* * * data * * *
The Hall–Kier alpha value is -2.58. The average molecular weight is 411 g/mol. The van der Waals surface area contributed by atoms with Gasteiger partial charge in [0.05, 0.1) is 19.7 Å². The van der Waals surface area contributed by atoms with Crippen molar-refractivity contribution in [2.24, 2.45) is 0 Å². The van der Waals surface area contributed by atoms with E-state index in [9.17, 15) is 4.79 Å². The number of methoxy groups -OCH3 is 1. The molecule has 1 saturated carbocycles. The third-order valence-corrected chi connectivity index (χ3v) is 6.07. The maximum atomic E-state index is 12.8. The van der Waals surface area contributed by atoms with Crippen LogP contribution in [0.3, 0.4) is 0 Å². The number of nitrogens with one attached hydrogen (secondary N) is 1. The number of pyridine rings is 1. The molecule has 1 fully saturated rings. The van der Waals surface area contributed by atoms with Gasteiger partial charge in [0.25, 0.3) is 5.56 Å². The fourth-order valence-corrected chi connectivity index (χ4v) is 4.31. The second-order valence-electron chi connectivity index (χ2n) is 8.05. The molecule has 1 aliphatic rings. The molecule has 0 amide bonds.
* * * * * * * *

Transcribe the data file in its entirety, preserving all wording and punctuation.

The Hall–Kier alpha value is -2.58. The average molecular weight is 411 g/mol. The van der Waals surface area contributed by atoms with Gasteiger partial charge in [0.05, 0.1) is 19.7 Å². The van der Waals surface area contributed by atoms with Crippen molar-refractivity contribution in [2.24, 2.45) is 0 Å². The van der Waals surface area contributed by atoms with E-state index in [9.17, 15) is 4.79 Å². The number of methoxy groups -OCH3 is 1. The molecule has 1 saturated carbocycles. The third-order valence-corrected chi connectivity index (χ3v) is 6.07. The maximum atomic E-state index is 12.8. The van der Waals surface area contributed by atoms with Crippen LogP contribution in [0.3, 0.4) is 0 Å². The number of nitrogens with one attached hydrogen (secondary N) is 1. The number of pyridine rings is 1. The molecule has 1 fully saturated rings. The van der Waals surface area contributed by atoms with Gasteiger partial charge in [0.25, 0.3) is 5.56 Å². The fourth-order valence-corrected chi connectivity index (χ4v) is 4.31. The second-order valence-electron chi connectivity index (χ2n) is 8.05. The molecule has 1 aliphatic rings. The molecule has 0 amide bonds.